Worse still are the Trailblazer tires. The pattern is grippy but so narrow that it is smaller than the overall tire width. And the lack of sidewall knobs makes hard cornering almost impossible without slipping out. We swapped in a pair of wide carbon rims mounted with a round-profile, three-inch tires, and the difference was like going from a set of donuts to off-road tires on a 4x4 truck. But you can’t fault Rocky: It’s early days in plus-size development, and getting in first means you are limited by spec options.
Though we rode this bike for months, the best testing came on several multi-night bikepacking trips, including one high-altitude stretch in Northern New Mexico of the Great Divide Mountain Bike Route. There was lots of dirt-road cruising punctuated by sharp, rocky, technical climbs, as well as an almost 10-mile descent over sandstone bedrock with endless step-downs and off-camber grade and surface changes. And the Sherpa made easy work of it all.
Loaded: Though we were a bit disappointed that the Sherpa didn’t come with packs, even as an option, our Revelate gear from Salsa Cycles fit and made carrying everything we needed (sleeping kit, tent, stove, food, water, and apparel) easier than expected. Once loaded, the bike felt squat and planted and, as often is the case, climbed even better than it did unloaded thanks to the weight-added traction. And because of the slacked-out head angle, it wasn’t even the slightest bit nervous on the techiest descents, despite the big handlebar bag and even when a freak morning hailstorm broke loose and turned the ground to a muddy, icy mess.
Unloaded: Perhaps the most pleasant surprise was how well the Sherpa rode without the gear. Drop the packs at camp and go tooling for an evening spin, and you feel as if you’re on your trail bike. It’s playful and deft and wants to hop around, though the 30+ pounds is a constant reminder that you’re not quite back home. Still, the versatility is impressive, and the Sherpa is a lot more enjoyable to ride as an all-around machine than other fully rigid bikepacking-specific bikes we’ve tried.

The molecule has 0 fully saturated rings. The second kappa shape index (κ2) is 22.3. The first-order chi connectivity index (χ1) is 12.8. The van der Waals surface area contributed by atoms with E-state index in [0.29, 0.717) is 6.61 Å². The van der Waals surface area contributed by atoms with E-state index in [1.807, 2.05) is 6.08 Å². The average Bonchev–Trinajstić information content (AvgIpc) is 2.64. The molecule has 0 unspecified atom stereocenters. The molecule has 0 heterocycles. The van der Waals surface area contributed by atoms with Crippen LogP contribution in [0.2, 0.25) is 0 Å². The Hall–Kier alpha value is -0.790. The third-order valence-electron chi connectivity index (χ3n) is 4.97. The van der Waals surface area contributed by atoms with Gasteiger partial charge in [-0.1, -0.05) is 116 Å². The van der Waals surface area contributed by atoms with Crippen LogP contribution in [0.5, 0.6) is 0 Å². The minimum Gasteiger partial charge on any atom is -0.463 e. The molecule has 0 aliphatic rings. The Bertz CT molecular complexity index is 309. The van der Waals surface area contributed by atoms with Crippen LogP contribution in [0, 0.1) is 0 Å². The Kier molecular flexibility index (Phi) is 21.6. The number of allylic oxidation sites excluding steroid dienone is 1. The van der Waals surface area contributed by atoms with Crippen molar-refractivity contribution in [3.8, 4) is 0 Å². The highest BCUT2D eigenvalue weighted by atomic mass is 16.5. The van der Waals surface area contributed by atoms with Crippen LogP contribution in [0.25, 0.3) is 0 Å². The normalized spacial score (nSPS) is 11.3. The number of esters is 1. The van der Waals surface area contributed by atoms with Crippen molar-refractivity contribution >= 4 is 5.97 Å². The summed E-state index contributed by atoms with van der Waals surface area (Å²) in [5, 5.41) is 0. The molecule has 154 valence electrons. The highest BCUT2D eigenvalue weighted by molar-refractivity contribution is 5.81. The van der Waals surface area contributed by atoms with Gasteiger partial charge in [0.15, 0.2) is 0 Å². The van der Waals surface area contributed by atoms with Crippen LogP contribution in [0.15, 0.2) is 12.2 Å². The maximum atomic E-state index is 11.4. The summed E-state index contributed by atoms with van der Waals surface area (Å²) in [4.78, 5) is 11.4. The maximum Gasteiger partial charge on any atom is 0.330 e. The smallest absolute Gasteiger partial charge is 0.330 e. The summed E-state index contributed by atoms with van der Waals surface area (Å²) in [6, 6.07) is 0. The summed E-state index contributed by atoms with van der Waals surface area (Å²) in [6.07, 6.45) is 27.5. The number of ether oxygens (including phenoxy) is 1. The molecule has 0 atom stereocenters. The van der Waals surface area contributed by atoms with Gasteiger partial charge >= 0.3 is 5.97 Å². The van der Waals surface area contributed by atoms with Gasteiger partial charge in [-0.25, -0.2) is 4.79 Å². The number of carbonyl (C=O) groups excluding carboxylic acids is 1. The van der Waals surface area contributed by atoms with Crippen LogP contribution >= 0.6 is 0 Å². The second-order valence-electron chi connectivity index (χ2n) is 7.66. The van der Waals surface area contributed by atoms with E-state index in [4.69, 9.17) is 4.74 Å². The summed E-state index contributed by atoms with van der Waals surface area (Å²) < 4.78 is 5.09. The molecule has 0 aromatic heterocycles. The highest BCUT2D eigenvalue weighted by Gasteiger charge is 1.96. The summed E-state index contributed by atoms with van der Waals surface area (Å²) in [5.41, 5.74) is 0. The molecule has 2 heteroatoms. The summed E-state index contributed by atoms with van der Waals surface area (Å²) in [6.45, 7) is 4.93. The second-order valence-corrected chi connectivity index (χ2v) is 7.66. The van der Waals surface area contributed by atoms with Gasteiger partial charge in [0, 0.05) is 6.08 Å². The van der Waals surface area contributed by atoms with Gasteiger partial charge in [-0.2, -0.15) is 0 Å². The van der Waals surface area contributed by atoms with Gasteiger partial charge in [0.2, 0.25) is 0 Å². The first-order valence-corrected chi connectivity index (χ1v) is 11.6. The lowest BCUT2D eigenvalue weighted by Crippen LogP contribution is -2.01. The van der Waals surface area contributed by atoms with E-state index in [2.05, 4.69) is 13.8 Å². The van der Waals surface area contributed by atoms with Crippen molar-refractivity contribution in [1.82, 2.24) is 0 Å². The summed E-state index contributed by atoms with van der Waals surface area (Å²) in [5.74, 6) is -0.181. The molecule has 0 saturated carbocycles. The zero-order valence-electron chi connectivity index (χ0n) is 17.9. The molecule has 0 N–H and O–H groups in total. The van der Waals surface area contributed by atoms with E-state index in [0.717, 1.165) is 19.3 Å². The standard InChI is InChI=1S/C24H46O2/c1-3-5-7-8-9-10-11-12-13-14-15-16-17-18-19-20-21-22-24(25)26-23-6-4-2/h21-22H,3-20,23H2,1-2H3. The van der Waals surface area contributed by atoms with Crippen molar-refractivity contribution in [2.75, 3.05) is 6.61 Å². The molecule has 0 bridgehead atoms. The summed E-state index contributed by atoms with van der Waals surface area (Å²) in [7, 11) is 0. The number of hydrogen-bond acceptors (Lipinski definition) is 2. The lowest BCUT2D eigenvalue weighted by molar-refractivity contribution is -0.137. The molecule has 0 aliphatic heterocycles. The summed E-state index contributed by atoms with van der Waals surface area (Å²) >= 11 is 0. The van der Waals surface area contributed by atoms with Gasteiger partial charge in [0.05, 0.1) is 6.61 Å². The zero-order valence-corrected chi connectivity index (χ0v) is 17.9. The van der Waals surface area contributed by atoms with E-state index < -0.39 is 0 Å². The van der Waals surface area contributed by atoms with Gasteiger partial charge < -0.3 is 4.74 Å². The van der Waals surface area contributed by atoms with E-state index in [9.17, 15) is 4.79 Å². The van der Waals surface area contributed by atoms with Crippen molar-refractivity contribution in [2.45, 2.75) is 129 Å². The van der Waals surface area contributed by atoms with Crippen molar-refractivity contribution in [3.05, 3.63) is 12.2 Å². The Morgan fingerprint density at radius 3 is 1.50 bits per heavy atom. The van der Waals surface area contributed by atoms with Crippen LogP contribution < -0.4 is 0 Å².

Pretty much, there is no competition for the Sherpa, which is partly what makes it so good. There are bikes, like the Jones Plus, which do an amazing job of hauling and touring but simply do not keep up with the Sherpa on technical terrain because of the fully rigid design. And we’ve tried—and loved—other plus-size hard tails, but those bikes similarly aren’t as versatile.
The only other full-suspension plus-size bike we’ve ridden is the Specialized Stumpjumper 6Fattie. And while we liked that bike a lot, the S-Works model costs almost double what the Sherpa does and probably wouldn’t be as rooted or confident hauling loads. On the other hand, the Specialized weighed significantly less, a boon for a bike that is intended for carrying weight. Still, we like that Rocky Mountain tried to keep the price down—and bikepacking more accessible.
If you have not tried bikepacking, it is time. There are few things more liberating than strapping the essentials you need onto a bike and heading off in whatever direction you fancy. The distances you can cover on a bike and the fun you can have shredding on the trail make for a far more entertaining and less limiting experience than just walking with a big backpack. We love that Rocky Mountain is trying to bring that experience to a broader audience. And they absolutely got the equation right by using plus-size tires, which add traction, stability, comfort over the long haul, and the ability to head into any terrain.
The Sherpa is not a perfect specimen, both because of its middling wheels and its overall weight. Given that it’s made for riding loaded, the bike would be even better if it were five pounds lighter to start. Of course that would mean a heftier price tag, so we understand the compromise.
As is, it will be a great off-road touring machine for most people, especially since it can comfortably double as an everyday trail bike. You could build up a second set of lightweight 29er wheels and have a truly versatile mountain bike capable of taking any trail. To make the Sherpa even better, however, Rocky should either offer a premium spec or a frame-only option. With a slightly more svelte build (and better plus-size, once available), this will be the ultimate adventure rig.